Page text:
I think the two that I am most enamored with right now are Walla Walla, and Priorat. I am a Syrah fiend. It’s my first love and on some level, I just don’t get why Syrah doesn’t receive the respect it deserves. In my book, Washington is redefining some of the deeper reds, especially Syrah. I had heard stories about Priorat, but until I visited the region in June, I was unprepared for what I saw. Ancient vineyards wrapped around hillsides, littered with stone, producing extracted yet insanely balanced wine. Basically my dream.
What’s the best wine you’ve ever tasted? The most interesting?
Hmmmmmmmm. Every winemaker has a handful of wines that altered their perception of wine itself. I think the one bottle that knocked me on my derriere was a 1980 Montelena Estate Cabernet. It was served to me hidden in a brown paper bag and I thought it was a 2005 Napa Cabernet. Eleven guesses later, I still hadn’t gotten all the way down to 1980. If I had not be holding the bottle I would not have believed it. The most interesting was the 2008 Callioux Vineyard Syrah from Cayuse. I ordered it at a restaurant in D.C. and that bottle evolved so incredibly over the course of two hours. If I wrote the list of flavors and aromas in the wine it would seem like an impossible set of characteristics including charcoal, grilled meat, nicoise olive, lavender, and salinity. Just crazy.
What’s the oldest bottle in your cellar? The most expensive?
I have a number of 1975 Napa Cabernets, including the BV George de La Tour. 1975 is my birth year. I am sure I have something older back there some place but I can’t get myself to dig through the bottles. I am a sucker for old California Cabernet. Some of those wines from the 1960s and 1970s are drinking better than modern cabs 40-50 years on. The most expensive… You know, I don’t spend much more than 100 dollars on any bottle. But if I had to guess it would be a 2005 Colgin Syrah.
What’s open in your kitchen right now?
I just opened a Sojourn Sangiacomo Sonoma Coast Chardonnay. I am getting fruit off the same vineyard this year and had to see what they were doing with it. They of course nailed it! Both intense acid and big fruit, which is not an easy thing to pull off in California.
If you had to pick one red and one white to drink for the next month with every dinner, what would you choose?
It would have to be Pinot Noir and Chardonnay. Assuming my Pinots are off limits for the sake of the conversation, anything floral from the Sonoma Coast including the aforementioned Hartford Court Seascape Pinot Noir and any of Kistler’s Chardonnays. A very close second would be Dehlinger Estate Syrah.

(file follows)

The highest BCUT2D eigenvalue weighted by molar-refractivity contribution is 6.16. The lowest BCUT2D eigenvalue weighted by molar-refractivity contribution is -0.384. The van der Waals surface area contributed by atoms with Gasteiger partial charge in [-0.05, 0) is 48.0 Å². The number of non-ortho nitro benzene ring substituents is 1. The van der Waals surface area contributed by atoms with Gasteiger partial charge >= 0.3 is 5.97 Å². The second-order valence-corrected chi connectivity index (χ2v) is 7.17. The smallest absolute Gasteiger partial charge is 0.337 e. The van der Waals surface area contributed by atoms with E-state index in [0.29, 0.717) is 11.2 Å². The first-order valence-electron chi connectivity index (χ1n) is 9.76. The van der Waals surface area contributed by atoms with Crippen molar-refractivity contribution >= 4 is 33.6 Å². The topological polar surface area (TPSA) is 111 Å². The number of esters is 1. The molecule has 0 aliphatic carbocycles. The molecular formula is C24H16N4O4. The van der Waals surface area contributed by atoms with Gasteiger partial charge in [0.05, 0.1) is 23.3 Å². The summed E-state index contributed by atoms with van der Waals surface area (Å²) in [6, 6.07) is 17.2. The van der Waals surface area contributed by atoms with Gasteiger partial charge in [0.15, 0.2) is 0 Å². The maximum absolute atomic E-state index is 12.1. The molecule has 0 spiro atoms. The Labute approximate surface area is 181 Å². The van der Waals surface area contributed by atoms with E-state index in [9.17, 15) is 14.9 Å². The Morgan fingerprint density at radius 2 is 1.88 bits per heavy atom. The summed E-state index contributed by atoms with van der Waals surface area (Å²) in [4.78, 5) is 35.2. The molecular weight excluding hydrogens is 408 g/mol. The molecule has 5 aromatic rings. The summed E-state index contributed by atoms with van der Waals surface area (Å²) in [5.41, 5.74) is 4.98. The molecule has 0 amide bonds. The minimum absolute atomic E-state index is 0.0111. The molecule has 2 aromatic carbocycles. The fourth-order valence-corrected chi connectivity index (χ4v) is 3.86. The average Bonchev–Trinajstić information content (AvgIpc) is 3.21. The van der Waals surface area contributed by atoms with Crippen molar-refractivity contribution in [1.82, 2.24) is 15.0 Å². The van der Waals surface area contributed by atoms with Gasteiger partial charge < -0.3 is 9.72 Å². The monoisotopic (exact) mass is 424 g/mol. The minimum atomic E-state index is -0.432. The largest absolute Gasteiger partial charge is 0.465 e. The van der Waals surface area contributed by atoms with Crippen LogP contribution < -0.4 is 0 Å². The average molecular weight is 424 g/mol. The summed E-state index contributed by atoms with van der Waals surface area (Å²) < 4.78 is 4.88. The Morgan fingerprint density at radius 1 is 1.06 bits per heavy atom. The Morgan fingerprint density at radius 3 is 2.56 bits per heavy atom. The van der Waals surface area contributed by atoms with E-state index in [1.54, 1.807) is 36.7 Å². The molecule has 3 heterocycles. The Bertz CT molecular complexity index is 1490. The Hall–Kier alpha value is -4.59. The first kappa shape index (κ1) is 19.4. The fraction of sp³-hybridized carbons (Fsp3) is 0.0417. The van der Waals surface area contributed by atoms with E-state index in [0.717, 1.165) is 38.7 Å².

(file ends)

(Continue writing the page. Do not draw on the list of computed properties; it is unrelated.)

Is beer ever better than wine?
There are some terrible wines and amazing beer, so definitely yes. I actually find a lot of wines to be too acidic and in those moments I gravitate towards beer. Especially something amber from Alsace. So at most wedding receptions you will find me cradling a nice craft beer.
How do you spend your days off?
I wish I had more honestly. The chef in me usually has me going on some culinary adventure, such as a farmer’s market or out to Marshall in West Marin for some fresh oysters. I am a bit of a forager and pick up anything on a hike including bay leaves, wild fennel, mirabelles, figs, and wild berries.
What would people be surprised to know about you?
I loathe blue cheese. There, I said it.
If you weren’t making wine for a living, what would you be doing?
Something entrepreneurial and probably with food. I have had an idea of starting an heirloom juice business. I also really enjoy giving lectures at my alma mater, the Wharton School of Business. I have given a few on innovations in the wine industry and love connecting with the students.
How do you define success?
I once gave a bottle of my first Syrah to the parents of a friend that had passed away. She was a part of the group that helped make that wine with me in my garage. It made me proud to think that when they crack open that bottle, they will likely remember their daughter. My hope is that someone will open up one of my wines long after I am gone. Maybe they knew me, and maybe they didn’t. But if that wine brings a smile to their face, then that is my definition of success.